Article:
It was inspiring to hear a youngster almost my age talking of turning professional.

Q. Of all the games you played in, which one brings back the sweetest memories?

All Zebras games I played for the country and when I was playing at SuperSport, a game against Al Ahly (Egyptian team).

I played for my country with pride and I earned my stripes as a Zebra.

I am very proud that I led the team as the captain and we qualified for the AFCON.

That was our biggest achievement as the nation.

Q. And personally, what do you regard as the greatest achievement of your career?

Honour of Meritorious Service to Botswana awarded by the former President Khama.

That’s the best time and best award ever; to be honoured by your President was huge for me!

The other achievement I would say is playing at AFCON, making the country’s maiden appearance and scoring our first ever goal.

That really means a lot to me and my nation.

Q. And on the opposite scale, what are some of the disappointments of your football career?

Quite a few to mention but they have all led me to the greatest moments of my life so I never dwell much on them.

I had applied for Botswana National Sports Council elite scholarship to study at America and also pursue my professional football career.

The process was too long, I was sent from pillar to post.

I was already admitted at the university and what was left was for BNSC to release the funds for my trip and studies.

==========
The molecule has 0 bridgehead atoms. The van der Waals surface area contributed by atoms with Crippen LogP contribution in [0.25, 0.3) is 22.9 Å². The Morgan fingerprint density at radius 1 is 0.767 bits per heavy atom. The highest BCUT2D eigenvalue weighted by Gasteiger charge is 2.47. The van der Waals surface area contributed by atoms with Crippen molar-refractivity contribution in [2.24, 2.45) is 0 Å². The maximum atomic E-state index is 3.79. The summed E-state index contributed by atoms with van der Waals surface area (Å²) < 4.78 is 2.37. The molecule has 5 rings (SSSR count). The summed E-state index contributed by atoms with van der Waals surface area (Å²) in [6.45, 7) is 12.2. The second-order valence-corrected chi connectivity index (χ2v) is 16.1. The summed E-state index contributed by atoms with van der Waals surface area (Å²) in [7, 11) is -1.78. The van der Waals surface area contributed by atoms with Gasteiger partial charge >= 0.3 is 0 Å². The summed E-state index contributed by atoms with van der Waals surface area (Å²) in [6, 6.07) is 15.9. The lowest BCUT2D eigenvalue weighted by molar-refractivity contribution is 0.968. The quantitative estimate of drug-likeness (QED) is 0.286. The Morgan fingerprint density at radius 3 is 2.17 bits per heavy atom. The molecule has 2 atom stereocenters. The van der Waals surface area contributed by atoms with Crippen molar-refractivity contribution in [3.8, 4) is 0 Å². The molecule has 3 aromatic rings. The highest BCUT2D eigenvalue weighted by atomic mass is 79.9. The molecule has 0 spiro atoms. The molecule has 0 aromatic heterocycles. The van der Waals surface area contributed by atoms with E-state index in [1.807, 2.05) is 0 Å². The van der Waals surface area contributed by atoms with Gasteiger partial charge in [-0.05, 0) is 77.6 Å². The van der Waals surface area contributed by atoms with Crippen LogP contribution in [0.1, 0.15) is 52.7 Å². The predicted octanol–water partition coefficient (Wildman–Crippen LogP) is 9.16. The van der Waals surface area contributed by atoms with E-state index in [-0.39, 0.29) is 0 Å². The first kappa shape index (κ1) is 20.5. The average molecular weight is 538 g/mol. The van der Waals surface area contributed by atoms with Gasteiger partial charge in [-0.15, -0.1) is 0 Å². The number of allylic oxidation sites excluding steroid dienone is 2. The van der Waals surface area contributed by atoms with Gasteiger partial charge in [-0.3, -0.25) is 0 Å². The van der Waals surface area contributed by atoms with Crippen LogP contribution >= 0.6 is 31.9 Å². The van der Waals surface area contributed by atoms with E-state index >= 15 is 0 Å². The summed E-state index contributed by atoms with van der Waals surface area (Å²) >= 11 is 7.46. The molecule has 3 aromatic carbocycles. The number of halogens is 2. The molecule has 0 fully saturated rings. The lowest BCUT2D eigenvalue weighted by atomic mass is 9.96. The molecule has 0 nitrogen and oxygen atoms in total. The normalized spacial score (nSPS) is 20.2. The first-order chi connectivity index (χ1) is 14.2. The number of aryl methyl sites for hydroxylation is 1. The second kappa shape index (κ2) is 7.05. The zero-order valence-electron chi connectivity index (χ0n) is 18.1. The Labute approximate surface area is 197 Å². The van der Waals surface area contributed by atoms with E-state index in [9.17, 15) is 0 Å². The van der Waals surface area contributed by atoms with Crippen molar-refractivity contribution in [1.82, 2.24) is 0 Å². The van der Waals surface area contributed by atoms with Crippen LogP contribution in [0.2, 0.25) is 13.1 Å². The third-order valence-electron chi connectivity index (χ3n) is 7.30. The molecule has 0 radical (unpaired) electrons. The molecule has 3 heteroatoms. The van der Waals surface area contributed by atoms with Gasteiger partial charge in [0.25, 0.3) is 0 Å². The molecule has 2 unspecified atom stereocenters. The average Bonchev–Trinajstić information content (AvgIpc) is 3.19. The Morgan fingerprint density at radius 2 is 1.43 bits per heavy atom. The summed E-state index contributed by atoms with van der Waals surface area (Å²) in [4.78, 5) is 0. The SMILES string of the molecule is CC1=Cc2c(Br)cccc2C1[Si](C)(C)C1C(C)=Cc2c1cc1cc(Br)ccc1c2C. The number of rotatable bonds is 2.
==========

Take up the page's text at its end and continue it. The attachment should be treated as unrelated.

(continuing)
A day before my departure I was told the right procedure was not followed and I needed to apply again.

I have never been hurt like on that day!

My family had to call an emergency meeting and managed to raise the money for my flight ticket.

I left here with US$200 (P2, 000).

When I got there I found a piece job as a Valet in a hotel and worked for a Nigerian who had a studio at the mall not far from my house trying to make ends meet.

After three months that’s when I was told BNSC had approved my scholarship.

Q. Tell us about the nickname ‘Uturn’, how did it come about?

It came after the turn and strike against South Africa in 1999 at the National Stadium.

I made a quick turn before scoring a wonder goal that marked the start of my impressive career.

It was during COSAFA Cup preliminary game and I was only 21.

I scored a brilliant goal beating the then Kaizer Chiefs and Bafana Bafana goalkeeper, Brian Baloyi.

That was impressive!

Wow, I’ll have to YouTube it!

Q. You mentioned moving to America in 2000 at the age of 22 – what stands out most in your mind about that time?

That football has opened doors for me.

It was very tough at first when I arrived because I did not have a sponsor.

I worked extra hard on the field to market myself to be signed by a professional team.

I had to quit my studies because I could not turn down Denmark, a lifetime opportunity.